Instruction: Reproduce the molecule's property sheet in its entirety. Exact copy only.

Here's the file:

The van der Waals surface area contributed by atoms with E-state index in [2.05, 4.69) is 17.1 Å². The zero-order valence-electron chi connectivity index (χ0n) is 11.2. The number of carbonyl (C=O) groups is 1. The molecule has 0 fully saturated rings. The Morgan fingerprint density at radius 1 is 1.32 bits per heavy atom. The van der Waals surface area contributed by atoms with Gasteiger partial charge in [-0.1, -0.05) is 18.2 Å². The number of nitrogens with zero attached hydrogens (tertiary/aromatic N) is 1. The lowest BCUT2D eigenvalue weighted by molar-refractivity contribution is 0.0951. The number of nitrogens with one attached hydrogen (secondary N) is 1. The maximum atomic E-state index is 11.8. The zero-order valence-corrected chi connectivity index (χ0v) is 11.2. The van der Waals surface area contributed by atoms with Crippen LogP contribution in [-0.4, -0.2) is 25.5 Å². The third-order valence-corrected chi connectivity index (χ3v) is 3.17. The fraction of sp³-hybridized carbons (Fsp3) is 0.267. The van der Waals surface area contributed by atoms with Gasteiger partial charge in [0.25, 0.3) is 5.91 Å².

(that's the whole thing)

The van der Waals surface area contributed by atoms with E-state index in [2.05, 4.69) is 17.1 Å². The zero-order valence-electron chi connectivity index (χ0n) is 11.2. The number of carbonyl (C=O) groups is 1. The molecule has 0 fully saturated rings. The Morgan fingerprint density at radius 1 is 1.32 bits per heavy atom. The van der Waals surface area contributed by atoms with Gasteiger partial charge in [-0.1, -0.05) is 18.2 Å². The number of nitrogens with zero attached hydrogens (tertiary/aromatic N) is 1. The lowest BCUT2D eigenvalue weighted by molar-refractivity contribution is 0.0951. The number of nitrogens with one attached hydrogen (secondary N) is 1. The maximum atomic E-state index is 11.8. The zero-order valence-corrected chi connectivity index (χ0v) is 11.2. The van der Waals surface area contributed by atoms with Crippen LogP contribution in [-0.4, -0.2) is 25.5 Å². The third-order valence-corrected chi connectivity index (χ3v) is 3.17. The fraction of sp³-hybridized carbons (Fsp3) is 0.267. The van der Waals surface area contributed by atoms with Gasteiger partial charge in [0.25, 0.3) is 5.91 Å².